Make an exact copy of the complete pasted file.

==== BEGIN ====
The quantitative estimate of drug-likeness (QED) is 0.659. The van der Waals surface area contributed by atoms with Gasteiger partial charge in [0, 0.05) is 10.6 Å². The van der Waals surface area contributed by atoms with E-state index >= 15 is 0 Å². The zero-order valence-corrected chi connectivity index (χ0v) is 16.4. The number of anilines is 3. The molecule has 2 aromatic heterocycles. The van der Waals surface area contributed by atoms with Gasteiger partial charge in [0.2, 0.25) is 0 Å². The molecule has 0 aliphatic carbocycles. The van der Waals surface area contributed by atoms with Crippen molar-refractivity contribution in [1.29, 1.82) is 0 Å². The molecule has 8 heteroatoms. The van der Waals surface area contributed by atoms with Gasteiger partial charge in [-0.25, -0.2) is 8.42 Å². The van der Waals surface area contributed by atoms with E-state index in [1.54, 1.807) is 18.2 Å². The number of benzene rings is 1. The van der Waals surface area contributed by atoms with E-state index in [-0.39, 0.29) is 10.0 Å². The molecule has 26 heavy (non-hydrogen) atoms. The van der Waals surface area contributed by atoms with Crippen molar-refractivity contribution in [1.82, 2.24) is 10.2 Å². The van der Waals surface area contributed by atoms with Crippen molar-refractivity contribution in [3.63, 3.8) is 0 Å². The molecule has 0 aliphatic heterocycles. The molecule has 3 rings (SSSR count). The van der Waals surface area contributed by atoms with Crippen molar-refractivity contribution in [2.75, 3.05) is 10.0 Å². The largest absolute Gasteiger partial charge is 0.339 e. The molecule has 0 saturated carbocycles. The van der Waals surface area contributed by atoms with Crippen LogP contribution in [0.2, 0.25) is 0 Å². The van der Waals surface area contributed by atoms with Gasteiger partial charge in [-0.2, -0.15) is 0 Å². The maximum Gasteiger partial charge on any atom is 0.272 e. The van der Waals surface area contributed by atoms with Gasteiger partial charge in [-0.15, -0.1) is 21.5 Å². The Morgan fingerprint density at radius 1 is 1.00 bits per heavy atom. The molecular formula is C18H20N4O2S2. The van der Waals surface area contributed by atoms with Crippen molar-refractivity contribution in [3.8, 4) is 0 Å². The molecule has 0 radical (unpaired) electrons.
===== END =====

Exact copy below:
The quantitative estimate of drug-likeness (QED) is 0.659. The van der Waals surface area contributed by atoms with Gasteiger partial charge in [0, 0.05) is 10.6 Å². The van der Waals surface area contributed by atoms with E-state index >= 15 is 0 Å². The zero-order valence-corrected chi connectivity index (χ0v) is 16.4. The number of anilines is 3. The molecule has 2 aromatic heterocycles. The van der Waals surface area contributed by atoms with Gasteiger partial charge in [0.2, 0.25) is 0 Å². The molecule has 0 aliphatic carbocycles. The van der Waals surface area contributed by atoms with Crippen molar-refractivity contribution in [1.29, 1.82) is 0 Å². The molecule has 8 heteroatoms. The van der Waals surface area contributed by atoms with Gasteiger partial charge in [-0.25, -0.2) is 8.42 Å². The van der Waals surface area contributed by atoms with E-state index in [1.54, 1.807) is 18.2 Å². The number of benzene rings is 1. The van der Waals surface area contributed by atoms with E-state index in [-0.39, 0.29) is 10.0 Å². The molecule has 26 heavy (non-hydrogen) atoms. The van der Waals surface area contributed by atoms with Crippen molar-refractivity contribution in [1.82, 2.24) is 10.2 Å². The van der Waals surface area contributed by atoms with Crippen molar-refractivity contribution in [3.63, 3.8) is 0 Å². The molecule has 0 aliphatic heterocycles. The molecule has 3 rings (SSSR count). The van der Waals surface area contributed by atoms with Crippen molar-refractivity contribution in [2.75, 3.05) is 10.0 Å². The largest absolute Gasteiger partial charge is 0.339 e. The molecule has 0 saturated carbocycles. The van der Waals surface area contributed by atoms with Crippen LogP contribution in [0.2, 0.25) is 0 Å². The van der Waals surface area contributed by atoms with Gasteiger partial charge in [-0.2, -0.15) is 0 Å². The maximum Gasteiger partial charge on any atom is 0.272 e. The van der Waals surface area contributed by atoms with Gasteiger partial charge in [-0.15, -0.1) is 21.5 Å². The Morgan fingerprint density at radius 1 is 1.00 bits per heavy atom. The molecular formula is C18H20N4O2S2. The van der Waals surface area contributed by atoms with Crippen molar-refractivity contribution in [3.8, 4) is 0 Å². The molecule has 0 radical (unpaired) electrons.